- Kumar M, Nath Yadav A, Tiwari R, Prasanna R, Saxena AK. Evaluating the diversity of culturable thermotolerant bacteria from four hot springs of India. J Biodivers Biopros Dev. 2014;1:127. doi:10.4172/2376-0214.1000127.Google Scholar
- Whitaker RJ, Grogan DW, Taylor JW. Geographic barriers isolate endemic populations of hyperthermophilic archaea. Science. 2003;301:976–8.View ArticleGoogle Scholar
- Bowen De Leon K, Gerlach R, Peyton BM, Fields MW. Archaeal and bacterial communities in three alkaline hot springs in heart Lake Geyser Basin, Yellowstone national park. Front Microbiol. 2013;4:330. doi:10.3389/fmicb.2013.00330.View ArticleGoogle Scholar
- Chan CS, Chan KG, Tay YL, Chua YH, Goh KM. Diversity of thermophiles in a Malaysian hot spring determined using 16SrRNA and shot gun metagenome sequencing. Front Microbiol. 2015;6:177. doi:10.3389/fmicb.2015.00177.Google Scholar
- Ghelani A, Patel R, Mangrola A, Dudhagara P. Cultivation- independent comprehensive survey of bacterial diversity in Tulsi Shyam Hot Springs, India. Genome Data. 2015;4:54–6. doi:10.1016/j.gdata.2015.03.003.View ArticleGoogle Scholar
- Bulat SA, Alekhina IA, Blot M, Petit JR, De Angelis M, Wagenbach D, Lipenkov VY, Vasilyeva LP, Wloch DM, Raynaud D, Lukin VV. DNA signature of thermophilic bacteria from the aged accretion ice of Lake Vostok, Antarctica: implications for searching for life in extreme icy environments. Int J Astrobiol. 2004;3(01):1–12.View ArticleGoogle Scholar
- Panda AK, Bisht SS, Mandal S, Kumar NS. Bacterial and archeal community composition in hot springs from indo-Burma region, north-east India. AMB Express. 2016;6(1):111.View ArticleGoogle Scholar
- Nicolaus B, Kambourova M, Oner ET. Exopolysaccharides from extremophiles: from fundamentals to biotechnology. Environ Technol. 2010;31(10):1145–58.View ArticleGoogle Scholar
- Mata JA, Bejar V, Bressollier P, et al. Characterization of exopolysaccharides produced by three moderately halophilic bacteria belonging to the family Alteromonadaceae. J Appl Microbiol. 2008;105(2):521–8.View ArticleGoogle Scholar
- Ito T, Sugita K, Yumoto I, Nodasaka Y, Okabe S. Thiovirga sulfuroxydans gen. Nov., sp. nov., a chemolithoautotrophic sulfur-oxidizing bacterium isolated from a microaerobic waste-water biofilm. Int J Syst Evol Microbiol. 2005;55:1059–64.View ArticleGoogle Scholar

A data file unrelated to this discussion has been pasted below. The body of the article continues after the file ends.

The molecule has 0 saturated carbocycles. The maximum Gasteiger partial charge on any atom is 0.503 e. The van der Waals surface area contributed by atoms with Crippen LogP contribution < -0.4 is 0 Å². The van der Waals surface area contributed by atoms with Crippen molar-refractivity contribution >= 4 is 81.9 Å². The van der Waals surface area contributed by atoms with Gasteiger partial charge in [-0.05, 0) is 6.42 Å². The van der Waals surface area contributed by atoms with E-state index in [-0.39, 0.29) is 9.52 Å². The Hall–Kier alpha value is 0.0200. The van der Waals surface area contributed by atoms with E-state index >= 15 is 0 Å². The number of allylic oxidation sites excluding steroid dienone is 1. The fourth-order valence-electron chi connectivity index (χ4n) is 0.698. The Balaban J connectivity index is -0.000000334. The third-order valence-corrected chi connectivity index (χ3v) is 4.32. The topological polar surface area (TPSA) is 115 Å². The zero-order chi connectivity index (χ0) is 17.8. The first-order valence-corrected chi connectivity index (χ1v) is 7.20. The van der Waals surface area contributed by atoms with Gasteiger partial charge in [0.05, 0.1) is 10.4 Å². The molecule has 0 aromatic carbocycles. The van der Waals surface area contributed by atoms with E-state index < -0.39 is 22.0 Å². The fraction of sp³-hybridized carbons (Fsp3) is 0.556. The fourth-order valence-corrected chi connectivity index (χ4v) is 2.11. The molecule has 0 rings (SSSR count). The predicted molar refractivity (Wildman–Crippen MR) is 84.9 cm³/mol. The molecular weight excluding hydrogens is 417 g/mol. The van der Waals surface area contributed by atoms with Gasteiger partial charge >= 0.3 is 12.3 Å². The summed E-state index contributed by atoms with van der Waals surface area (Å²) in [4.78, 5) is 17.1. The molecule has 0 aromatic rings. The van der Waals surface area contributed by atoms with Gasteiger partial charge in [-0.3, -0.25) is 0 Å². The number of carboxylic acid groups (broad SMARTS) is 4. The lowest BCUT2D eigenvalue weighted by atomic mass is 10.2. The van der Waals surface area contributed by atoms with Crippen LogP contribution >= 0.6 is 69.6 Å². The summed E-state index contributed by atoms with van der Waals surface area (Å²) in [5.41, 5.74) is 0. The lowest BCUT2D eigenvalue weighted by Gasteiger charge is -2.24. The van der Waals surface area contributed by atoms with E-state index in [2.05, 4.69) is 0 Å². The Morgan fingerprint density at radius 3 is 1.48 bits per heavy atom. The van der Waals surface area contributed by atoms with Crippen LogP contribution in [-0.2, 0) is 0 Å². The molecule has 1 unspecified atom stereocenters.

- Azevedo JS, Correia A, Henriques I. Molecular analysis of the diversity of genus Psychrobacter present within a temperate estuary. FEMS Microbiol Ecol. 2013. doi:10.1111/1574-6941.12075.
- Bakermans C, Ayala-del-Rio HL, Ponder MA, Vishnivetskaya T, Gilichinsky D, Thomashow MF, Tiedje JM. Psychrobacter cryohalolentis sp. nov. and Psychrobacter arcticus sp. nov., isolated from Siberian permafrost. Int J Syst Evol Microbiol. 2006;56:1285–91.View ArticleGoogle Scholar
- Borsodi AK, Kiss RI, Cech G, Vajna B, Toth EM, Marialigeti K. Diversity and activity of cultivable aerobic planktonic bacteria of a saline lake located in Sovata. Romania Folia Microbiol. 2010;55:461–6.View ArticleGoogle Scholar
- Shivaji S, Reddy GS, Suresh K, Gupta P, Chintalapati S, Schumann P, Stackebrandt E, Matsumoto GI. Psychrobacter vallis sp. nov. and Psychrobacter aquaticus sp. nov., from Antarctica. Int J Syst Evol Microbiol. 2005;55:757–62.View ArticleGoogle Scholar
- Yoon JH, Kang KH, Park YH. Psychrobacter jeotgali sp. nov., isolated from jeotgal, a traditional Korean fermented seafood. Int J Syst Evol Microbiol. 2003;53:449–54.View ArticleGoogle Scholar
- Yoon JH, Lee CH, Kang SJ, Oh TK. Psychrobacter celer sp. nov., isolated from sea water of the South Sea in Korea. Int J Syst Evol Microbiol. 2005;55:1885–90.View ArticleGoogle Scholar
- Yoon JH, Lee CH, Yeo SH, Oh TK. Psychrobacter aquimaris sp. nov. and Psychrobacter namhaensis sp. nov., isolated from sea water of the South Sea in Korea. Int J Syst Evol Microbiol. 2005;55:1007–13.View ArticleGoogle Scholar
- Bull AT, Ward AC, Goodfellow M. Search and discovery strategies for biotechnology: the paradigm shift. Microbiol Mol Biol Rev. 2000;64(3):573–606.View ArticleGoogle Scholar
- Mahajan GB, Balachandran L. Sources of antibiotics: hot springs. Biochem Pharmacol. 2016. http://dx.doi.org/10.1016/j.bcp.2016.11.021.
- Oren A. The family Rhodocyclaceae. In: Rosenberg Eugene, DeLong EF, Lory S, Stackebrandt E, Thompson F, editors. The prokaryotes-Alphaproteobacteria and Betaproteobacteria. Heidelberg, Berlin: Springer-Verlag; 2014.Google Scholar
- Bell KS, Philp JC, Aw DWJ, Christofi N. The genus Rhodococcus. J Appl Microbiol. 1998;85:195–210.View ArticleGoogle Scholar
- Khalilova EA, Nuratinov RA, Kotenko SC, Islammagomedova EA. Hydrocarbon-oxidizing microorganisms of hot springs and their significance in the assessment of the biodiversity of microbial communities. Arid Ecosyst. 2014;4(1):25–30.View ArticleGoogle Scholar